Jeremy Corbyn clearly doesn’t like playing the Westminster game. The Privy Council, PMQs, press briefings, media strategy; all of this is not high on his agenda as far as being a leader of a major political party is concerned. He’d sooner be part of system that actually worked, that depended on substance, and not presentation.
I would hazard a guess that this disdain comes from the realisation that the Westminster game is a tiresome old load of rubbish, a game that only exits because that’s how it is and that’s how it’s been for a long time. Witness his attitude to the ludicrous Privy Council. When he was elected leader of the Labour Party you could sense his unease with the whole notion of meeting the unelected monarch and ‘her’ committee to get ‘sworn in’.
There is nothing democratic or open about the council, and if you ever tried to read the minutes of one of their meetings you’d see it’s just an utterly pathetic exercise in obsequiousness. Corbyn has every right to mistrust such a body. But of course, until he joins it formally he could not be classed as a ‘right honourable’ member of parliament. And the press were very quick to suggest that his reluctance to kiss the hand of the monarch was unacceptable. How dare he not bow before the unelected head of state? It’s disgusting! Bloody communist! But as far as realpolitik is concerned, the thing that must have him rolling his eyes is Prime Minister’s Questions.
Every Wednesday Corbyn stands there and does his best with the cards he’s been given, to hold the government to account. And since the days of Harold Wilson and Edward Heath it’s allowed to get more racuous and bad-tempered, with MPs shouting, waving bits of paper about and generally behaving like idiots. It really isn’t the way that a supposed democratic country should work, but like everything else to do with our failed system, it’s not democracy, but the illusion of democracy, that counts.
Since 2003 we’ve had the spectacle of a weekly 30-minute slot of point-scoring and answer avoidance. This is what Corbyn hates about it; it’s all drama and completely without substance. Naturally if it changed anything they’d scrap it, but this isn’t about being accountable to the people; it’s about getting your political message across and answering the question you heard in your head and not the one that came from someone’s mouth. At Corbyn’s first PMQ's as leader of the opposition, David Cameron was apparently amazed that Corbyn wasn’t shaking with nerves. Of course not, David. Because unlike you he’s been around the political block a few times, and you came straight from Eton to Oxford, thence to PR. Corbyn has a view of the world that is about a thousands times more evolved than Cameron's.
Corbyn has tried his best to do something about this ridiculous state of affairs: he’s taken questions from the public; he’s he’s tried to get Cameron and May to answer questions properly with certain follow-up questions; he has frequently made references to the fact that Theresa May had failed to actually answer the previous question. Corbyn knows PMQs is a spectacular failure of accountability on the part of the executive. But to the government this is ideal: it means they can present answers – and policies – using a few meaningless soundbites and phrases, and with the added measure of insulting, patronising and demeaning a man who just wants to hold government to account with the very limited means at his disposal. Corbyn’s approach is grown up, dignified, calm. Theresa May seems to have taken lessons in nastiness, vindictiveness and arrogance.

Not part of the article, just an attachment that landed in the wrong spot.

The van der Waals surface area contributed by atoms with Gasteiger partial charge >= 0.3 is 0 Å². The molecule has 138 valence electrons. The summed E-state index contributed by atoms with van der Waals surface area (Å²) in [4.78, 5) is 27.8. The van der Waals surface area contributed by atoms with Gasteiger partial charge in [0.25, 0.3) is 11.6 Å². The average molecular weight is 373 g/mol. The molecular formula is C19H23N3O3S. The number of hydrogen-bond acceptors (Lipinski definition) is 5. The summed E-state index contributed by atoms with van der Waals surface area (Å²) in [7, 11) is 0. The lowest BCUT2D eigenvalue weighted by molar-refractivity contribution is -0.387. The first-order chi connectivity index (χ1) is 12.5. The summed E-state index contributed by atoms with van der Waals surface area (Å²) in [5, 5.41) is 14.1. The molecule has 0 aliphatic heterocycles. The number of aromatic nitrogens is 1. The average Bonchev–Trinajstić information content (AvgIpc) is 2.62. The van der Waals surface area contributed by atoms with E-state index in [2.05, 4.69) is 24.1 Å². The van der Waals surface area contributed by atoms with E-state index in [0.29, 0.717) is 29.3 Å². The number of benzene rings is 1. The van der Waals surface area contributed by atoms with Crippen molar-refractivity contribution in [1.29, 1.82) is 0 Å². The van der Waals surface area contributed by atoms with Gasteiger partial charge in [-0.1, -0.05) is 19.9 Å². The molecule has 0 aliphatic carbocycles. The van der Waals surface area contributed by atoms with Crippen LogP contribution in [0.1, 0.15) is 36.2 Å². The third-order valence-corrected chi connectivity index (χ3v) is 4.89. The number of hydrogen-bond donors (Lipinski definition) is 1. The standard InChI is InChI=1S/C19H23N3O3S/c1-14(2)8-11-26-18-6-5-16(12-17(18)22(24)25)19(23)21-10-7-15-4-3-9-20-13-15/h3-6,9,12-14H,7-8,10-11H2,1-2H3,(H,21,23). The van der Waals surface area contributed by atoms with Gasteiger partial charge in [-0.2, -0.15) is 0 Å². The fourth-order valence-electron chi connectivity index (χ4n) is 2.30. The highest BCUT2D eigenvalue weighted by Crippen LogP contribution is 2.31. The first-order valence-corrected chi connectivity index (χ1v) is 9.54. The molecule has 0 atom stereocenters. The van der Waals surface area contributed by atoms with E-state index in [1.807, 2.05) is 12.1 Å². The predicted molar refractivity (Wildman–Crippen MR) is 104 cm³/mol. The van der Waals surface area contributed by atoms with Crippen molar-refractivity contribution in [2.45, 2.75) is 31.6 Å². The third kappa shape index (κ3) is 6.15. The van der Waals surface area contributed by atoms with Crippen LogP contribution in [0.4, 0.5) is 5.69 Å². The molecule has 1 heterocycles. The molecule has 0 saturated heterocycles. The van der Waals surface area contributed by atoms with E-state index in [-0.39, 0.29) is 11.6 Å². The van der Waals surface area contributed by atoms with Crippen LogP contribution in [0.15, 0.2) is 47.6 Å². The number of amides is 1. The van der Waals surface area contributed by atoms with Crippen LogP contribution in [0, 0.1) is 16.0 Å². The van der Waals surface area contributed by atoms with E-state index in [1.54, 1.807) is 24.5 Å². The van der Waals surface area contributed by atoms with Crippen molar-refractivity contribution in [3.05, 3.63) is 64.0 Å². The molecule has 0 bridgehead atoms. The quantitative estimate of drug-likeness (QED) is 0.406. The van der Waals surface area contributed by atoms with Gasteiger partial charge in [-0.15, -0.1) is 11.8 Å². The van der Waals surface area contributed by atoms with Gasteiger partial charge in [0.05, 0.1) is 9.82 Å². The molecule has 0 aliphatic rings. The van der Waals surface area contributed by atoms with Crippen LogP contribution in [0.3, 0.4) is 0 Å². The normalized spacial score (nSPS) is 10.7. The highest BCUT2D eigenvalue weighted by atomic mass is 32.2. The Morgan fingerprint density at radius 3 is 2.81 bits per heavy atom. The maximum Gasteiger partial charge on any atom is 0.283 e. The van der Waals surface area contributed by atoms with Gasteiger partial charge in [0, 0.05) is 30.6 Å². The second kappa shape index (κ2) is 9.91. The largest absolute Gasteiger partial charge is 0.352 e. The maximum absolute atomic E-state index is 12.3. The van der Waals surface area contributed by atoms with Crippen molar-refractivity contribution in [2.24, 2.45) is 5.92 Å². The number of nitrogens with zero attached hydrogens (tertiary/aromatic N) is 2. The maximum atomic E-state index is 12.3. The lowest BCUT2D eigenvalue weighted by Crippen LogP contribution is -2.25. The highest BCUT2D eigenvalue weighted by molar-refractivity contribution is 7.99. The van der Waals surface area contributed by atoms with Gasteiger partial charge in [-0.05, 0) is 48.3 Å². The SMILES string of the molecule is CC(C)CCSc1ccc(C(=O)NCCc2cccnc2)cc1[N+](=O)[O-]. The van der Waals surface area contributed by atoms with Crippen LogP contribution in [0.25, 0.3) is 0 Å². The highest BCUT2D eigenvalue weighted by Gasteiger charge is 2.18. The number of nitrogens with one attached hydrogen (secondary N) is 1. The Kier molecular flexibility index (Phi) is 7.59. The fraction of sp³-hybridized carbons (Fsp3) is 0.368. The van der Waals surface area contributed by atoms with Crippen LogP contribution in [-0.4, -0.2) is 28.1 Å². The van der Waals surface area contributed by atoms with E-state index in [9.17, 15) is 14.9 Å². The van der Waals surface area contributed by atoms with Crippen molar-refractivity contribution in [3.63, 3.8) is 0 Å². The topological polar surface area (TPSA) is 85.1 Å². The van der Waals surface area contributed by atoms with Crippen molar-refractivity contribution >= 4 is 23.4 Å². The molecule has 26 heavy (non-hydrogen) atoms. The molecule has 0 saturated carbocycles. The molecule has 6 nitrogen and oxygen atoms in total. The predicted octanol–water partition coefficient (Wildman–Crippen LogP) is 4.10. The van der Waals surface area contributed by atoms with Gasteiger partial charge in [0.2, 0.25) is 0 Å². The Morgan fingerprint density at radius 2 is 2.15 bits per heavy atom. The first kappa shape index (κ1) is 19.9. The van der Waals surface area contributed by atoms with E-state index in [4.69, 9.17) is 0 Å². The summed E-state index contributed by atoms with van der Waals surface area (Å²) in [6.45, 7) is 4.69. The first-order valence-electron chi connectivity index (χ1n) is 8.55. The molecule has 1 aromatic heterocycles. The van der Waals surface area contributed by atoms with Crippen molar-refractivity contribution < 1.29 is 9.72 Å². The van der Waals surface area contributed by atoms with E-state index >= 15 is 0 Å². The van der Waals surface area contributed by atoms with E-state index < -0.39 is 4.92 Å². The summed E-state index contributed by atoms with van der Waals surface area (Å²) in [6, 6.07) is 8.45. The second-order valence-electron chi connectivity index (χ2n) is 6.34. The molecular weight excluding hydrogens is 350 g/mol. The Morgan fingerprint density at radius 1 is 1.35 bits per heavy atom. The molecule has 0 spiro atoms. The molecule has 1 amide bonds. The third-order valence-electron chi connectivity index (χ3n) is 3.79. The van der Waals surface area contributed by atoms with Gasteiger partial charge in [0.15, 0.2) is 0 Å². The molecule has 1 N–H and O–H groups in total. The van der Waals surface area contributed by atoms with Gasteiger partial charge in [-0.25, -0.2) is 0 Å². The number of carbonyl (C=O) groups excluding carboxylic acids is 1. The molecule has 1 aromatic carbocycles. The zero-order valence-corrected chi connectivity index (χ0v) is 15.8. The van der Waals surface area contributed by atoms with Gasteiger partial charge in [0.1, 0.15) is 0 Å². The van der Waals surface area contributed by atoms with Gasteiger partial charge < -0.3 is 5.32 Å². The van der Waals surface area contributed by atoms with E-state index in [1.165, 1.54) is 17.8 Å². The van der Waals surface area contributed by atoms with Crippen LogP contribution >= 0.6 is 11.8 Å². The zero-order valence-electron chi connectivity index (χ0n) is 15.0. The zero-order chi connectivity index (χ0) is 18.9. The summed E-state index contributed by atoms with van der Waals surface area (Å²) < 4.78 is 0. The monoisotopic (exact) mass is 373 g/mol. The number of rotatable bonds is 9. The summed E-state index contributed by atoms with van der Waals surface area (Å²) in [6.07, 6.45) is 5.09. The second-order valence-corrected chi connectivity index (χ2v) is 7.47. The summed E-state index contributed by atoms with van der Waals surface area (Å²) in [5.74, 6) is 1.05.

But many times we see mainstream media types penning their thoughts on that particular Wednesday’s PMQ's and how both sides fared. That’s what it’s come down to – an exercise in media management and presentation. Democracy, accountability and scrutiny don’t actually get a look in. And it gets even worse than that. Witness May trying to crack prepared jokes. It’s not just embarrassing, it’s humiliating. And as a citizen of the UK who cares about holding government to account, it’s totally unacceptable. People are dying in underfunded hospitals, are suffering through unnecessary austerity measures, and taking the brunt of government cuts, and all May can do it crack some appalling jokes. It really is utterly pathetic.
And yet this is what the government and its many friends in the media love to push: the notion that the complex world of UK politics should be based solely on a half an hour of unfunny theatrical slogans and media-rehearsed jokes. It’s like arriving in a foreign country and judging their cuisine on the Burger King outlet at the airport. Politics is far too important to be left to these idiots and their ideological televised oneupmanship. Jeremy Corbyn knows that, and all voters should too.
Max Webster is the editor of Political Provocateur